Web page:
Brutus, at the age of fifteen, attending his father to the chase, unfortunately killed him with an arrow. Banished therefor by his kindred, he sought refuge in that part of Greece where Helenus, with a band of Trojan exiles, had become established. But Helenus was now dead and the descendants of the Trojans were oppressed by Pandrasus, the king of the country. Brutus, being kindly received among them, so throve in virtue and in arms as to win the regard of all the eminent of the land above all others of his age. In consequence of this the Trojans not only began to hope, but secretly to persuade him to lead them the way to liberty. To encourage them, they had the promise of help from Assaracus, a noble Greek youth, whose mother was a Trojan. He had suffered wrong at the hands of the king, and for that reason the more willingly cast in his lost with the Trojan exiles.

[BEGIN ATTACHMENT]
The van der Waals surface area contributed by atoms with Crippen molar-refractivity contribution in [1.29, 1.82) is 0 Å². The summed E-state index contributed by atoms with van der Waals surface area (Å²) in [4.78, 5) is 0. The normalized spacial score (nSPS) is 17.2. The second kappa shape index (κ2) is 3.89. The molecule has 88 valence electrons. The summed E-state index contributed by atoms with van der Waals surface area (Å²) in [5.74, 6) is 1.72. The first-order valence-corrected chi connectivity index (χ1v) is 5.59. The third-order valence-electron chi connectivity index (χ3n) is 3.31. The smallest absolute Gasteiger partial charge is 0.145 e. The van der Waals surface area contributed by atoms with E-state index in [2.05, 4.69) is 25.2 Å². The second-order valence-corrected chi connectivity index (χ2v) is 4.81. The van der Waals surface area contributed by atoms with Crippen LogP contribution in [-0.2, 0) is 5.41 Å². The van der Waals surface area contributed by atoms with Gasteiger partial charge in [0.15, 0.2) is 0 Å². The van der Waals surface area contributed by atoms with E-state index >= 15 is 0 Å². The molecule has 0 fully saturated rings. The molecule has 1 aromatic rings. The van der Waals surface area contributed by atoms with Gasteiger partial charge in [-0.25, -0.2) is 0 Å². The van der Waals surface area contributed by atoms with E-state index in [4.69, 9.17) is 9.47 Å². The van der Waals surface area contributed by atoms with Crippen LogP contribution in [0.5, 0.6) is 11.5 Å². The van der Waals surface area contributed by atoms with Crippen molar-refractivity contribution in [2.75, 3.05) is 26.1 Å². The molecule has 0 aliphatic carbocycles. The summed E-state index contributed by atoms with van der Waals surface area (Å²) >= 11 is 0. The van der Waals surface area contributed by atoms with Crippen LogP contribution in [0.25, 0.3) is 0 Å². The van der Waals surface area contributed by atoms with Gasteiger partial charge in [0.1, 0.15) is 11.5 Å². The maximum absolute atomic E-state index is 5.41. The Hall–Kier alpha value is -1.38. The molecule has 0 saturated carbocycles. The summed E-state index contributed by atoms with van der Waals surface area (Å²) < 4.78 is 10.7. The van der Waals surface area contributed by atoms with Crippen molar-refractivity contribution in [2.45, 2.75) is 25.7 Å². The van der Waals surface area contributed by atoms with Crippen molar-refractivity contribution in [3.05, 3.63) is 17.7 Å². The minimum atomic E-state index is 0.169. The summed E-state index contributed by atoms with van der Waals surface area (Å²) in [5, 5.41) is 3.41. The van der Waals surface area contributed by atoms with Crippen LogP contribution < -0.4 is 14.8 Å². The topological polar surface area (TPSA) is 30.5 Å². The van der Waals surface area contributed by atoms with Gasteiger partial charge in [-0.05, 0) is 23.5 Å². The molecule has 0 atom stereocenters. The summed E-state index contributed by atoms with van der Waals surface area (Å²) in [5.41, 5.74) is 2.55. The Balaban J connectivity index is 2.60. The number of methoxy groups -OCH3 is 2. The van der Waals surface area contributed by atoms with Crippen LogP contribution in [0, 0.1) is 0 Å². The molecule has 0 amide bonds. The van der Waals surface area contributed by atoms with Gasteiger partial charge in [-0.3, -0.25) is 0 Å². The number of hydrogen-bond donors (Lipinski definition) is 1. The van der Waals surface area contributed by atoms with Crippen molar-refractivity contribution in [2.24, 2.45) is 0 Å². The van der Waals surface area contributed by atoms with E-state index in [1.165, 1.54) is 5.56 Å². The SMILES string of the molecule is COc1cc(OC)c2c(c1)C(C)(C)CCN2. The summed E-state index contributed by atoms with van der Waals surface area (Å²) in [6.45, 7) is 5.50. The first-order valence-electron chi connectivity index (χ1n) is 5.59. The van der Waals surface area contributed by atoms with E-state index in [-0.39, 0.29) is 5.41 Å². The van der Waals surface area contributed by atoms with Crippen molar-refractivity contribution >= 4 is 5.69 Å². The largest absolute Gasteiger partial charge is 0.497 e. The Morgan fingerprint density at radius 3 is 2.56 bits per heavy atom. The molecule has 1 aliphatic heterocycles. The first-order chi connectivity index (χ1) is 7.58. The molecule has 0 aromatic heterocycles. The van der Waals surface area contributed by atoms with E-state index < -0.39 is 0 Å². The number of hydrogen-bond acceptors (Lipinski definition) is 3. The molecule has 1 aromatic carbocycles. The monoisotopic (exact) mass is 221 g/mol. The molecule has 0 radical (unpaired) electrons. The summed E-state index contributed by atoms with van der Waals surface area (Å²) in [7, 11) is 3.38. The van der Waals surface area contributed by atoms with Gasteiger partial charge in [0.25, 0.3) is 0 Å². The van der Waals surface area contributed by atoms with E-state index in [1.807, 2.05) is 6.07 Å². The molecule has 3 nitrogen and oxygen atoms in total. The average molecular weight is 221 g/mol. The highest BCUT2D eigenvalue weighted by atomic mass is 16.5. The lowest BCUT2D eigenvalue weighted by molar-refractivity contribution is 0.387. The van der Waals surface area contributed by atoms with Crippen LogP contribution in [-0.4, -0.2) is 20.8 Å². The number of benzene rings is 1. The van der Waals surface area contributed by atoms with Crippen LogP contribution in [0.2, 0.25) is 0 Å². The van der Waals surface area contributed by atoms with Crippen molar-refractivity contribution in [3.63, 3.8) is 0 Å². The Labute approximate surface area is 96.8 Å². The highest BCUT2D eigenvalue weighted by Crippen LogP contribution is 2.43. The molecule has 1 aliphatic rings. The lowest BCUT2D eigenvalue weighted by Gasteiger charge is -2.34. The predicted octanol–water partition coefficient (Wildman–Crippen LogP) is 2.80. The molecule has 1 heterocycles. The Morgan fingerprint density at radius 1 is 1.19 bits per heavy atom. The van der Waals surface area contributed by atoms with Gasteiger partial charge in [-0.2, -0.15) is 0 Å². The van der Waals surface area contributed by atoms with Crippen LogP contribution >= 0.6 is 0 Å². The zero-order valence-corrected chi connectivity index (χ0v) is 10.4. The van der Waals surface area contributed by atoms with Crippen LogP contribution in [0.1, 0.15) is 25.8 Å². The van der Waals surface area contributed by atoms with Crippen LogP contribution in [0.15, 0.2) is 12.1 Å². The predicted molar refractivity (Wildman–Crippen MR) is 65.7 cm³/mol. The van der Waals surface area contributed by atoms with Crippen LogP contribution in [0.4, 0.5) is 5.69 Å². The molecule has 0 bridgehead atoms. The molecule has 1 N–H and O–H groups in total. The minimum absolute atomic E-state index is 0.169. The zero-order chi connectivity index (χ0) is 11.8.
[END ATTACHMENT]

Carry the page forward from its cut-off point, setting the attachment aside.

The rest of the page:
Choosing a fit opportunity, Brutus with his countrymen withdrew to the woods and hills, as the safest place from which to expostulate, and sent this message to Pandrasus: "That the Trojans, holding it unworthy of their ancestors to serve in a foreign land, had retreated to the woods, choosing rather a savage life than a slavish one. If that displeased him, then, with his leave, they would depart to some other country." Pandrasus, not expecting so bold a message from the sons of captives, went in pursuit of them, with such forces as he could gather, and met them on the banks of the Achelous, where Brutus got the advantage, and took the king captive. The result was, that the terms demanded by the Trojans were granted; the king gave his daughter Imogen in marriage to Brutus, and furnished shipping, money, and fit provision for them all to depart from the land.